Thursday, August 23, 2007

Five Myths About Guantanamo Bay

Guantanamo - Five Years Later: It's Time for Justice
Five Myths About Guantanamo Bay

MYTH: The detainees at Guantanamo are the “worst of the worst."
Fact: Few of the men sent to Guantanamo are the high-ranking al Qaeda or Taliban members the US government alleges them to be. Hundreds were not even involved in the conflict, but rather sold to the US by bounty hunters or turned over by rival clan members trying to settle a vendetta, while high level al Qaeda operatives with the money to buy their freedom got away. According to Michael Scheuer, head of the CIA’s bin Laden unit from 1999 until 2004, no more than 10 percent of those brought to Guantanamo Bay were considered high-value detainees.

MYTH: All the Guantanamo detainees are combatants who fought against the United States.
FACT: Many of them were not picked up on or anywhere near the battlefield. Detainees were taken into custody from 14 different countries, including Gambia, Bosnia, and Thailand. About half were taken into custody in Pakistan – and, as noted above, the thousands of dollars offered by the US to bounty hunters encouraged false arrests. According to US military records, the US has not even accused the majority of them of fighting US or coalition forces.

MYTH: All the Guantanamo detainees will be prosecuted.
FACT: Of the nearly 400 men still being held at Guantanamo (another 300 have been repatriated or released), only 10 have been charged with a crime. None have been convicted. The Bush administration now claims that it plans to bring charges against a total of 70 detainees under the military commissions approved by Congress this fall. This still leaves more than 300 detainees at Guantanamo who have never – and will never – be prosecuted. They are simply being held indefinitely without charge or trial. Most of the detainees have filed habeas corpus petitions in federal courts asking that a judge review the legality of their detention. Pressured by President Bush, Congress enacted legislation that bars the courts from hearing their habeas claims – or any other claim regarding their treatment. Absent a new law out of the new Congress or a decision by the Supreme Court that the denial of habeas is unconstitutional, the detainees could spend the rest of their lives behind bars, without trial or any independent review of the legality of their detention.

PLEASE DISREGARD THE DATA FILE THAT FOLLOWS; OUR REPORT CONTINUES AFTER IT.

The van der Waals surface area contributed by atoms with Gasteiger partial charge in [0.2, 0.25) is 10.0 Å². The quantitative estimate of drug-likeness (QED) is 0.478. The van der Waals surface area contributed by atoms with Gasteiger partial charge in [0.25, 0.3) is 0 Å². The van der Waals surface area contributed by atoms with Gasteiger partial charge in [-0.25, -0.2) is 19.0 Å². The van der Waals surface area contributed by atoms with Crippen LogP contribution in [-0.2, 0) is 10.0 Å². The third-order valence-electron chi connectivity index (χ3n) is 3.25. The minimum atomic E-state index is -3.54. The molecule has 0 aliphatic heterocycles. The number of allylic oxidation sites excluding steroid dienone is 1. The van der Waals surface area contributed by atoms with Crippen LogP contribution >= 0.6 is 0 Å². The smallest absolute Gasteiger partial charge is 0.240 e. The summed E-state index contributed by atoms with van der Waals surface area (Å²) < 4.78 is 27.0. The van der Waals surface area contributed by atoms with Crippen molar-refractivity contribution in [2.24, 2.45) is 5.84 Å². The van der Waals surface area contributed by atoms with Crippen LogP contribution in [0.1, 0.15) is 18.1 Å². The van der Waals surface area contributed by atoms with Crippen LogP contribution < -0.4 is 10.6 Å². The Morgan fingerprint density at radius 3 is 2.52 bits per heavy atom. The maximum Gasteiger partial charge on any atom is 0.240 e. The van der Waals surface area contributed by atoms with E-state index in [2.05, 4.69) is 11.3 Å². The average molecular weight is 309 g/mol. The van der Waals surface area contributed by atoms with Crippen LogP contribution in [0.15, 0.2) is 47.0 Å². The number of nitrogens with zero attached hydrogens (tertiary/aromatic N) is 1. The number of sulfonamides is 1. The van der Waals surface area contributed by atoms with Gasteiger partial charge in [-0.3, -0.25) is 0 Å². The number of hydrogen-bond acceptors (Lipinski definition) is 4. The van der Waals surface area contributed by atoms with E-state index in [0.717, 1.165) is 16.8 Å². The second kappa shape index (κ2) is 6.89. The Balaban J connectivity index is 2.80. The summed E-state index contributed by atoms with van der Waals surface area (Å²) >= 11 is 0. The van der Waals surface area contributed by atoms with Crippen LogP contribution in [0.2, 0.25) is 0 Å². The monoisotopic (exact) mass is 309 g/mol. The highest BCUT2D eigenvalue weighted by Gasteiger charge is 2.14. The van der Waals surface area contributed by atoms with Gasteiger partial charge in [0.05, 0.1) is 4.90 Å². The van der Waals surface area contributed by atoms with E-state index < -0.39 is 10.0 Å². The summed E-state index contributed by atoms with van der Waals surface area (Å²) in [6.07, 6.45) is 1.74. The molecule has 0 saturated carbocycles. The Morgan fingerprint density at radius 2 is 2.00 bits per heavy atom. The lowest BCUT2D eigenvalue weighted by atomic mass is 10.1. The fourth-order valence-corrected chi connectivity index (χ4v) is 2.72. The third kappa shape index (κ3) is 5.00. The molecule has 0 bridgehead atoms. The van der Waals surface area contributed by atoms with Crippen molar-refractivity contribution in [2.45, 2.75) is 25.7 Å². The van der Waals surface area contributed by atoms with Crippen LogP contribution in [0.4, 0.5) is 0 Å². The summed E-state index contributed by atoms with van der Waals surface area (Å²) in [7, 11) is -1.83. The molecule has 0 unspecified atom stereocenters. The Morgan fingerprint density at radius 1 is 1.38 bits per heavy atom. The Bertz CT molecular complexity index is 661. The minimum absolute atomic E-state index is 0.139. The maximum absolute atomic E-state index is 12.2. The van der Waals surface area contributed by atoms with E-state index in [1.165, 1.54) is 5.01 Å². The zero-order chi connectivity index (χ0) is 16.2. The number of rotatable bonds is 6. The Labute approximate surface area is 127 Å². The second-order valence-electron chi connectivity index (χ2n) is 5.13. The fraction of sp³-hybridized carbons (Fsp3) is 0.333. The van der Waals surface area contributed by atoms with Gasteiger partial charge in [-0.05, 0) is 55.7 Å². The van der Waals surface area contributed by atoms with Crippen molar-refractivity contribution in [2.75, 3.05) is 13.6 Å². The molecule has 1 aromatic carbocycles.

MYTH: All of the Guantanamo detainees have had fair hearings where they could contest their detention.
Fact: None of the detainees has been given a fair or impartial hearing to determine whether his detention is justified. The Bush administration claims that the summary hearings that have taken place before three military officers are a sufficient substitute for independent judicial review. The officers conducting these hearings have relied on secret, classified evidence that was presumed to be genuine and accurate but was never shown to the detainee. This put detainees in the impossible situation of rebutting evidence that they had never even seen and subjecting them to decisions made on the basis of untested evidence. In many cases the detainee was never even told what specific activities he was accused of doing that would supposedly make him an “enemy combatant.” Detainees were not allowed lawyers and in most cases were not able to produce any witnesses or evidence apart from their own statements.

MYTH: All of the Guantanamo detainees have been treated humanely.
FACT: Pentagon superiors, including then-Secretary of Defense Donald Rumsfeld, provided Guantanamo interrogators broad authority to use interrogation techniques that ranged from cruel, inhuman and degrading treatment to outright torture. The practices included prolonged forced standing, extended sleep deprivation, painful stress positions, exposure to extreme heat and cold, and use of snarling dogs. One memo from an FBI officer who visited Guantanamo described detainees as being “chained hand and foot in a fetal position to the floor, with no chair, food or water ... Most times they had urinated or defecated on themselves, and had been left there for 18, 24 hours or more.“ The military has since repudiated the use of such abusive interrogation techniques in a newly issued Army Field Manual.

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